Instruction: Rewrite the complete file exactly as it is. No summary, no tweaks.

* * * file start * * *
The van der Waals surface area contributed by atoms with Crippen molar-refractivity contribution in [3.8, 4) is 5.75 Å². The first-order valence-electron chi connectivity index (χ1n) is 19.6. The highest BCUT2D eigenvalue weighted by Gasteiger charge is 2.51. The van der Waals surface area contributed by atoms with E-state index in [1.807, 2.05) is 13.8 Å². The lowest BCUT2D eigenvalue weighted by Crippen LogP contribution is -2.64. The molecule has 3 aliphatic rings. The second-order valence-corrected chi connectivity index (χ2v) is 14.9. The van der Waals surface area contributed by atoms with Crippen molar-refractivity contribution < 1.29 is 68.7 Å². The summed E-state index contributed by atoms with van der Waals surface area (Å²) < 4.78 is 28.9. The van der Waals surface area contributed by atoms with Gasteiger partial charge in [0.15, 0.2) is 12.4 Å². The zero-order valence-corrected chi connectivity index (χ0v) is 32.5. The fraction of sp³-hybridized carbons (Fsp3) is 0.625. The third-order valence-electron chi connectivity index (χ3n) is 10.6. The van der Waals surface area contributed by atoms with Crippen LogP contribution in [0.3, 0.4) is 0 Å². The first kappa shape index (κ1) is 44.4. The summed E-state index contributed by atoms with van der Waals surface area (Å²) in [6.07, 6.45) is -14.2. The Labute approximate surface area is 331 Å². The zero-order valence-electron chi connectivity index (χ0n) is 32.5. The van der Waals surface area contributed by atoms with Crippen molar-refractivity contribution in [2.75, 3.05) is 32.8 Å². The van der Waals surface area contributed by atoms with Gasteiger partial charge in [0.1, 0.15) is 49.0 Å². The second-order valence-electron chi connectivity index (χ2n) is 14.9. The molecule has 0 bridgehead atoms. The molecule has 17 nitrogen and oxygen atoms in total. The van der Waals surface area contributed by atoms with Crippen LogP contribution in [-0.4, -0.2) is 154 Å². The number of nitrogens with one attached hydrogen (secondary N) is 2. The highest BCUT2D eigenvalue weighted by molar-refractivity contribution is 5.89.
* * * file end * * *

The van der Waals surface area contributed by atoms with Crippen molar-refractivity contribution in [3.8, 4) is 5.75 Å². The first-order valence-electron chi connectivity index (χ1n) is 19.6. The highest BCUT2D eigenvalue weighted by Gasteiger charge is 2.51. The van der Waals surface area contributed by atoms with E-state index in [1.807, 2.05) is 13.8 Å². The lowest BCUT2D eigenvalue weighted by Crippen LogP contribution is -2.64. The molecule has 3 aliphatic rings. The second-order valence-corrected chi connectivity index (χ2v) is 14.9. The van der Waals surface area contributed by atoms with Crippen molar-refractivity contribution < 1.29 is 68.7 Å². The summed E-state index contributed by atoms with van der Waals surface area (Å²) < 4.78 is 28.9. The van der Waals surface area contributed by atoms with Gasteiger partial charge in [0.15, 0.2) is 12.4 Å². The zero-order valence-corrected chi connectivity index (χ0v) is 32.5. The fraction of sp³-hybridized carbons (Fsp3) is 0.625. The third-order valence-electron chi connectivity index (χ3n) is 10.6. The van der Waals surface area contributed by atoms with Crippen LogP contribution in [0.3, 0.4) is 0 Å². The first kappa shape index (κ1) is 44.4. The summed E-state index contributed by atoms with van der Waals surface area (Å²) in [6.07, 6.45) is -14.2. The Labute approximate surface area is 331 Å². The zero-order valence-electron chi connectivity index (χ0n) is 32.5. The van der Waals surface area contributed by atoms with Crippen molar-refractivity contribution in [2.75, 3.05) is 32.8 Å². The van der Waals surface area contributed by atoms with Gasteiger partial charge in [0.1, 0.15) is 49.0 Å². The second-order valence-electron chi connectivity index (χ2n) is 14.9. The molecule has 0 bridgehead atoms. The molecule has 17 nitrogen and oxygen atoms in total. The van der Waals surface area contributed by atoms with Crippen LogP contribution in [-0.4, -0.2) is 154 Å². The number of nitrogens with one attached hydrogen (secondary N) is 2. The highest BCUT2D eigenvalue weighted by molar-refractivity contribution is 5.89.